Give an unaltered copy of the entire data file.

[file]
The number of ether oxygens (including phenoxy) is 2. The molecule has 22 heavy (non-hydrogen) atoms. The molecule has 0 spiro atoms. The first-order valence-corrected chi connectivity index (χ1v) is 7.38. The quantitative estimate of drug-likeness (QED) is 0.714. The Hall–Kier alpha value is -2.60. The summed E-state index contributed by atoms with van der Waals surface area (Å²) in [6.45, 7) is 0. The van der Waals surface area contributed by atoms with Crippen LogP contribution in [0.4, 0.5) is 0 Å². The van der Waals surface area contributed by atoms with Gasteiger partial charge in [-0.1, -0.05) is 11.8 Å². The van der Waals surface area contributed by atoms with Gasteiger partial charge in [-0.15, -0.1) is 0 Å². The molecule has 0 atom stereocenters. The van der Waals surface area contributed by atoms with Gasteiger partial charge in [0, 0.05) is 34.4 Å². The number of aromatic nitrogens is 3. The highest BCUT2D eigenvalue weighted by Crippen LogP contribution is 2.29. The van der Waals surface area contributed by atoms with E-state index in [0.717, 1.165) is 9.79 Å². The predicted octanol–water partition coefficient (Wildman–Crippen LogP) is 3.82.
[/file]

The number of ether oxygens (including phenoxy) is 2. The molecule has 22 heavy (non-hydrogen) atoms. The molecule has 0 spiro atoms. The first-order valence-corrected chi connectivity index (χ1v) is 7.38. The quantitative estimate of drug-likeness (QED) is 0.714. The Hall–Kier alpha value is -2.60. The summed E-state index contributed by atoms with van der Waals surface area (Å²) in [6.45, 7) is 0. The van der Waals surface area contributed by atoms with Crippen LogP contribution in [0.4, 0.5) is 0 Å². The van der Waals surface area contributed by atoms with Gasteiger partial charge in [-0.1, -0.05) is 11.8 Å². The van der Waals surface area contributed by atoms with Gasteiger partial charge in [-0.15, -0.1) is 0 Å². The molecule has 0 atom stereocenters. The van der Waals surface area contributed by atoms with Gasteiger partial charge in [0, 0.05) is 34.4 Å². The number of aromatic nitrogens is 3. The highest BCUT2D eigenvalue weighted by Crippen LogP contribution is 2.29. The van der Waals surface area contributed by atoms with E-state index in [0.717, 1.165) is 9.79 Å². The predicted octanol–water partition coefficient (Wildman–Crippen LogP) is 3.82.